This is an op-ed by Reston resident and attorney John Farrell. It does not represent the opinion of Reston Now.
The Resource Protection Area is the law when it comes to the Tetra property Reston Association is seeking to purchase.
The Resource Protection Area (RPA) will prevent any lakefront restaurant on the Tetra Property — and Reston Association has known that since at least 2010. Below is an exhibit from the 2010 Appraisal ordered and paid for by Milton Matthews showing both the RPA and the floodplain easement on the Tetra property.
The Chesapeake Bay Preservation Act is part of the Virginia Code: §64.1 44.15:67 et seq. It required Fairfax County to adopt the Chesapeake Bay Preservation Ordinance: Chapter 118 of the County Code.
Section 118-1-7(b)(3)(a) of the County Code requires any water body with perennial flow to be in the RPA. Lake Newport has perennial flow. A 100 foot buffer around Lake Newport is also require to be part of the RPA pursuant to §118-1-7(b)(ii) of the County Code.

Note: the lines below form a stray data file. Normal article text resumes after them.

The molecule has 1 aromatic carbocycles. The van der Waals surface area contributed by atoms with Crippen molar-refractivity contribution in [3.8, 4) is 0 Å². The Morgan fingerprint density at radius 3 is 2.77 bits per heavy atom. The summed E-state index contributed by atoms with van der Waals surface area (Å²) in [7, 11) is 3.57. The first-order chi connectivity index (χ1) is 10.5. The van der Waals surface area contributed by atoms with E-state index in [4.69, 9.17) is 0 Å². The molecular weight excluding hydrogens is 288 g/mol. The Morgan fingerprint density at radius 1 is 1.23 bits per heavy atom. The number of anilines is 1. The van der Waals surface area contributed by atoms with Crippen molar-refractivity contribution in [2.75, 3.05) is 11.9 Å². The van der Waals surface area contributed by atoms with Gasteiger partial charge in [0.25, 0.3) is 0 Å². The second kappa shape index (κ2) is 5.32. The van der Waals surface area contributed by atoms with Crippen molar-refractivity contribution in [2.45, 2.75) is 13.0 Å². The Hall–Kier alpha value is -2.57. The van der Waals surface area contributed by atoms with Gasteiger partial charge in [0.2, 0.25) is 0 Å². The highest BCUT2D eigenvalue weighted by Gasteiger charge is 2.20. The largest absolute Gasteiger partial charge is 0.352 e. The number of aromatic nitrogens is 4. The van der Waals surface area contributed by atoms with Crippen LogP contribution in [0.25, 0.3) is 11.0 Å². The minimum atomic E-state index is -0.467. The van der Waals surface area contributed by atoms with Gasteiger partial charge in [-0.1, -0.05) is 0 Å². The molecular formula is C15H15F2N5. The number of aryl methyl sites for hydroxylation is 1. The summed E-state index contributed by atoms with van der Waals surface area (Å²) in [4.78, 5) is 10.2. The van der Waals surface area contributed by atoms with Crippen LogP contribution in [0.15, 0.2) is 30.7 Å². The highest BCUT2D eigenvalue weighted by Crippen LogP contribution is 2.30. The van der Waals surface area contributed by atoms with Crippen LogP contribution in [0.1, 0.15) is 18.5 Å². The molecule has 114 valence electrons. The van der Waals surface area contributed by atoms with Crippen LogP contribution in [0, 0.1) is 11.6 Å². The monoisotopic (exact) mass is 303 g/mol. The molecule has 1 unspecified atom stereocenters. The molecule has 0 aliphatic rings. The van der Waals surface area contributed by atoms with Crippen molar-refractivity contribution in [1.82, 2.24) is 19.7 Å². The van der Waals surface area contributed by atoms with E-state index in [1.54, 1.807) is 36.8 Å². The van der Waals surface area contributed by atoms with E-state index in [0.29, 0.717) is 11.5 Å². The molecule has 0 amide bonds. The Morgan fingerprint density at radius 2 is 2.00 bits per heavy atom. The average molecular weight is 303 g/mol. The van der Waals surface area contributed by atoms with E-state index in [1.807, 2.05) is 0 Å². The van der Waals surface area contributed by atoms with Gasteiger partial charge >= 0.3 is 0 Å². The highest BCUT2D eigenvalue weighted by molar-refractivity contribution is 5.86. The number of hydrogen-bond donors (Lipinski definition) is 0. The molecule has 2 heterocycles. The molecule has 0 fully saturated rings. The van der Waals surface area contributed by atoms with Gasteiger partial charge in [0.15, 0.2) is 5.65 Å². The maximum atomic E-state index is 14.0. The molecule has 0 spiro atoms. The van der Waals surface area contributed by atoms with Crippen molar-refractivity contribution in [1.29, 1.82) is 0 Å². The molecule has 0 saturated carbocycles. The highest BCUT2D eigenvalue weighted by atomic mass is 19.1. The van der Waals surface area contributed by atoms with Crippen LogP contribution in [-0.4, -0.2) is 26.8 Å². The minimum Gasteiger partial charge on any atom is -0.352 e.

While there are a very limited number of exceptions to the RPA in Chapter 118, Article 5, a restaurant is not included among them. Any exception requires a public hearing ( §118-6-3) and any decision on any exception could be appealed to the Board of Supervisors. ( §118-8-1)
A copy of the proffers applicable to the Tetra property can be found on the RA website. The proffers are only two pages. None of those proffers require work in the RPA. Thus, the exception cited in Mr. Sanio’s Op Ed on Monday does not apply.
The 1981 site plan that showed a lakefront restaurant was revised by the prior owner on Oct. 8, 1982 to remove that restaurant as described in Michele Brickner’s 2003 letter that is cited in 2010 Appraisal on page 12. Ms. Brickner was the head of Land Development Services for Fairfax County at the time of her letter.
Thus, while the approved PRC development plan for the Tetra property allows a restaurant somewhere, the RPA prevents it from being located within 100 feet of Lake Newport.
The parking easement held by RA covers almost of the rest of the Tetra property and precludes a restaurant from being built there either.
None of the rulings by the County applicable to Tetra over the last 15 years were appeal by the current or former owner within the appeal period and thus are now “a thing decided and not subject to further review.”
Obviously, the 2010 RA Board did not believe the Appraisal that Milton Mathews’ ordered and the other information that has finally been shared with the membership justified going to referendum to purchase the Tetra. What’s changed since 2010?
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